So, I'm not going to blindly say you "are good to go" as many do here when they see Firecalc at 99%. I just want you to think a bit more. Start by trying to live on, say, 80K burn rate for a while and see if you can do it.
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Old 10-27-2017, 06:45 PM   #4
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Welcome, you appear to be close, but have some work to do wrt expenses, taxes, HI, etc.

Couple of questions: You are assuming spousal income of 75-100 with gaps, but with HI, until 60. So this is while you work for.. pocket money/pt? that's a long time to have one spouse basically retired and the other doing FT assignments on contract (which is what is sounds like, off then on?). If you are in tech in mid 40's then you can't count on coming back if you take even just a year off...the vultures are already circling you if you live where I think. But if you're specialty tech you might be able to do the PT gig stuff for a few years.

Besides paying off the mortgage don't assume any other cut backs on expenses. Sure, if you have a high commuting cost, take that out, but you'll find other things to spend money on once RE'd, and most of us don't RE to tighten our belts, but, rather, to continue a comfortable LBYM lifestyle that's well established, with some flexibility.

Is that 2.6 all in non-taxable? If so, spend whatever time between now and RE beefing up your taxables, enough to carry that $120k per year with ample breathing room until 59.5.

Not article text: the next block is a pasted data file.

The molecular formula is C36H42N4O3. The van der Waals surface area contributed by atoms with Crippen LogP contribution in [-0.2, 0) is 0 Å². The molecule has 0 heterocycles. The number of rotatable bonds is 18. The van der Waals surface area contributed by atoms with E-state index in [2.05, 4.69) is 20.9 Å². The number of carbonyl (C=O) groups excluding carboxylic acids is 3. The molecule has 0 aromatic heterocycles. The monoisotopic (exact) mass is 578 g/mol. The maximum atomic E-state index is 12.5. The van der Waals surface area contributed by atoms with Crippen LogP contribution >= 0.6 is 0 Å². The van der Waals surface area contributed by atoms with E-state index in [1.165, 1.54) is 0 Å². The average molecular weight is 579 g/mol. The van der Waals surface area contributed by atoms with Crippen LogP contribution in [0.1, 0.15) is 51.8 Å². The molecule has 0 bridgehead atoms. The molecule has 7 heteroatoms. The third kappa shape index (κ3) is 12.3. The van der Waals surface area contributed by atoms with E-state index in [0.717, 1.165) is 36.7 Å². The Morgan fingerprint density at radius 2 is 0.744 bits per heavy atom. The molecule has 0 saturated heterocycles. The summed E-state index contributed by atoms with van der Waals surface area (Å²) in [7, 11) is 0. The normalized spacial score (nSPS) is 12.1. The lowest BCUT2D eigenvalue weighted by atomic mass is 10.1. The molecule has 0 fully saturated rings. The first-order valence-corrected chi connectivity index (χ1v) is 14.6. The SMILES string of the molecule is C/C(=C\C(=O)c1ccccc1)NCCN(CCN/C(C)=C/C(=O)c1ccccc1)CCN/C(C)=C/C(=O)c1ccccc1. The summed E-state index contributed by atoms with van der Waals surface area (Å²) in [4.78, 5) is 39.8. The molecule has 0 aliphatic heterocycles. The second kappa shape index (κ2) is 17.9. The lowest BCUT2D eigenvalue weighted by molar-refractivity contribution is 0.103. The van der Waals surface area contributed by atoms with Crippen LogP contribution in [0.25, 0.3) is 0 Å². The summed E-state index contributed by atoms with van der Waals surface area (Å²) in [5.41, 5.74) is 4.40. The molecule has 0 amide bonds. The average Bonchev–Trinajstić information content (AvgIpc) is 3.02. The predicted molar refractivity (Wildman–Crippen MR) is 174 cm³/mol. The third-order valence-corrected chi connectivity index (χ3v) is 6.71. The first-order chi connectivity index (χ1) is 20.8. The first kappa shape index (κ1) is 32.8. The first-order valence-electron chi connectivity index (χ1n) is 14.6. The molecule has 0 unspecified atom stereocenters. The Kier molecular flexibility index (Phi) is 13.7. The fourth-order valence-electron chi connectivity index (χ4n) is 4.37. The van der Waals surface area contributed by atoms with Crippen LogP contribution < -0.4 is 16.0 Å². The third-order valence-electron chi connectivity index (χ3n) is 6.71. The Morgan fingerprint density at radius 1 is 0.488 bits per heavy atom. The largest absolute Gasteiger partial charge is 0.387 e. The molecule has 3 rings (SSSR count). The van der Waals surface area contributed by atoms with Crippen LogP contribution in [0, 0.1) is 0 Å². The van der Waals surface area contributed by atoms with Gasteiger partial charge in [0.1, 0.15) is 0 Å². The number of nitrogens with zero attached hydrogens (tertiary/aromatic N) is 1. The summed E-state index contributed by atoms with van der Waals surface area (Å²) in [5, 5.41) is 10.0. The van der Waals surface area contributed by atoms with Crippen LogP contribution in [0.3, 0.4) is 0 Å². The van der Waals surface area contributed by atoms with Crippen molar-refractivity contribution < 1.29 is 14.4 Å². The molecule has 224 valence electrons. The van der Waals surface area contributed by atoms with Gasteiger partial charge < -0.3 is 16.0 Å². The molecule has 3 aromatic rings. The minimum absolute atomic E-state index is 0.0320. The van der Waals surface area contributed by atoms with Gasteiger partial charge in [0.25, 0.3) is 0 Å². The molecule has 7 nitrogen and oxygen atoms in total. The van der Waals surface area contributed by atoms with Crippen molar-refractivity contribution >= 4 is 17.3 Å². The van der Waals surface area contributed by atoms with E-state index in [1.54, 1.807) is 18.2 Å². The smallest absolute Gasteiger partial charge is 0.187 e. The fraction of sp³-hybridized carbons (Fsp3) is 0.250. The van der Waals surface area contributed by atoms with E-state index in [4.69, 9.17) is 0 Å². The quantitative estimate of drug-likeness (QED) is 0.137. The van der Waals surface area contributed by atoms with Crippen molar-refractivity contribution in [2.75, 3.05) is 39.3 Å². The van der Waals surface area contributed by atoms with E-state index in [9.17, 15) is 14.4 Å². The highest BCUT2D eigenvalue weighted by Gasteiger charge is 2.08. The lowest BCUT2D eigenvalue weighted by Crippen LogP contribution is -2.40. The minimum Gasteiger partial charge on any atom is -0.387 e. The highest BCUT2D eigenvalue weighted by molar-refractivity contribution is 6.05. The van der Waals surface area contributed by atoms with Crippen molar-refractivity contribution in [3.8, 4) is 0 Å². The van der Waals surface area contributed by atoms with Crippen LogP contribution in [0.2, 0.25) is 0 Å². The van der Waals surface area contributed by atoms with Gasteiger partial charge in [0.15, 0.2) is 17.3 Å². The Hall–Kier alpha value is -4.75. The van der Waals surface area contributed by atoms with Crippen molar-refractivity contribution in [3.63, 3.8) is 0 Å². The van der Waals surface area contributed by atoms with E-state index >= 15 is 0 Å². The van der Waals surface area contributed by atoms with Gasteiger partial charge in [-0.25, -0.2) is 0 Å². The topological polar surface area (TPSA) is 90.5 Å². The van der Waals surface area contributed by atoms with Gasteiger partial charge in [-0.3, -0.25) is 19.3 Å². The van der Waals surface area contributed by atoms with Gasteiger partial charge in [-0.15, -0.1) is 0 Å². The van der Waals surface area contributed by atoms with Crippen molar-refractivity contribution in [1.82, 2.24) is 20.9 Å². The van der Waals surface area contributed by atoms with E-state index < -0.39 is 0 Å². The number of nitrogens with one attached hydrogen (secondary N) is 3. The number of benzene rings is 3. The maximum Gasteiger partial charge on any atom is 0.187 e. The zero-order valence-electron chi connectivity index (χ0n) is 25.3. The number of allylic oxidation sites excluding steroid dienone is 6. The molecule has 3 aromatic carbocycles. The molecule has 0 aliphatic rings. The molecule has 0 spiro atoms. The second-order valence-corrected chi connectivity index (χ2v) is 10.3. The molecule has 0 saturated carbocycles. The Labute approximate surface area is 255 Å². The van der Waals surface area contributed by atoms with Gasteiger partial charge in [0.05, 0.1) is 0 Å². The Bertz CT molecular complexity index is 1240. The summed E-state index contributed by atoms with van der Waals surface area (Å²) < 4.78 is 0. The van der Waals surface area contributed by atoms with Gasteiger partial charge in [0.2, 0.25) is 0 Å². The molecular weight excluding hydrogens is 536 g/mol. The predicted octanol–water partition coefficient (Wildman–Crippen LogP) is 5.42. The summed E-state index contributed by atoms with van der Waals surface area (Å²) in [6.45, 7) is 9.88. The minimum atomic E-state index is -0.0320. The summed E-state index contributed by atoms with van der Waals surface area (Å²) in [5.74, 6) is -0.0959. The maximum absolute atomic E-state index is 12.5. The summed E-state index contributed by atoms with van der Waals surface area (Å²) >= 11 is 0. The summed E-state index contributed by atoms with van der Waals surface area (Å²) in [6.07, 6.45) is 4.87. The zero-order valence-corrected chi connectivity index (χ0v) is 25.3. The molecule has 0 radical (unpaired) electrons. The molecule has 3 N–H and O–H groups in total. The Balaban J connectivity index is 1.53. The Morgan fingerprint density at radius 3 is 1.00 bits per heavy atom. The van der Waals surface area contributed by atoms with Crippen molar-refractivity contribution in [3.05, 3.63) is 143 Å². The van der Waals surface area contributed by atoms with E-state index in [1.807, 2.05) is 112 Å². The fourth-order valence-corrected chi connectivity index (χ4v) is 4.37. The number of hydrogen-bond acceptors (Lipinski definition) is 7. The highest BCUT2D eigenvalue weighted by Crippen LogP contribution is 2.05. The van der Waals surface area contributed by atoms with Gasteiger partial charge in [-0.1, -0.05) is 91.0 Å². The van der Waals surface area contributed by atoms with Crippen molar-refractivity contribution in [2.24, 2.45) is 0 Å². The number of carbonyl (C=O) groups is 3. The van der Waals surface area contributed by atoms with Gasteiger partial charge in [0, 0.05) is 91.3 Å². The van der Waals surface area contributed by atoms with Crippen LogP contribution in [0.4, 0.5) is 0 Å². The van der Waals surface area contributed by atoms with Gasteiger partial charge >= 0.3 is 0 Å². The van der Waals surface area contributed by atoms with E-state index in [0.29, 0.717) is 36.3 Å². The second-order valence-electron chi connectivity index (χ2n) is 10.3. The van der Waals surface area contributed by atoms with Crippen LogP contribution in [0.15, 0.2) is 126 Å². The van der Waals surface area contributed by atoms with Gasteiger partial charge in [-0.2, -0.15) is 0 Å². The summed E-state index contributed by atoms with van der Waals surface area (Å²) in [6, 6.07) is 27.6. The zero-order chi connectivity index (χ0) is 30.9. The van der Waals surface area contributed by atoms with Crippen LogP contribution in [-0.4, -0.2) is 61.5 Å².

Yes, were that 2nd residence cashed out (assuming no mortgage on that?), then you'd be in better shape. I am guessing your inlaws are staying there for no cost so no income, which is fine. But also what if they live 20/25 more years? instead of the 10/15 projected. Can't exactly kick them out if they reach 98... so this is kind of like inheritance money in that you can't really count on the when.. so really can't add it into the equation at all. But damn that's a pricey house for family... could you find them something for say half that and move them and sell it sooner? Not like they need to be living a block from the google bus.

You don't mention your current income/save rate. So if you stayed and OMY'd or 2'd, what would that look like? get the initial nut over 3 and pay off the mortgage and you'd be in a far more breathable place.

You'll also want to read all the intro threads (someone will be along to post them), as well as plan for things like the best time of year to split with your company (bonus, vesting, etc.)

You're close, just have a bit of homework to fill in the blanks.
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Old 10-27-2017, 09:08 PM   #5
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Any possibility of downshifting to part-time work with your current employer or a competitor?
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Old 10-28-2017, 05:58 AM   #6
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Definitely include taxes and medical on the spending side. I believe that we should not expect historical rates of return going forward so I recommend 30-40X expenses for long term RE.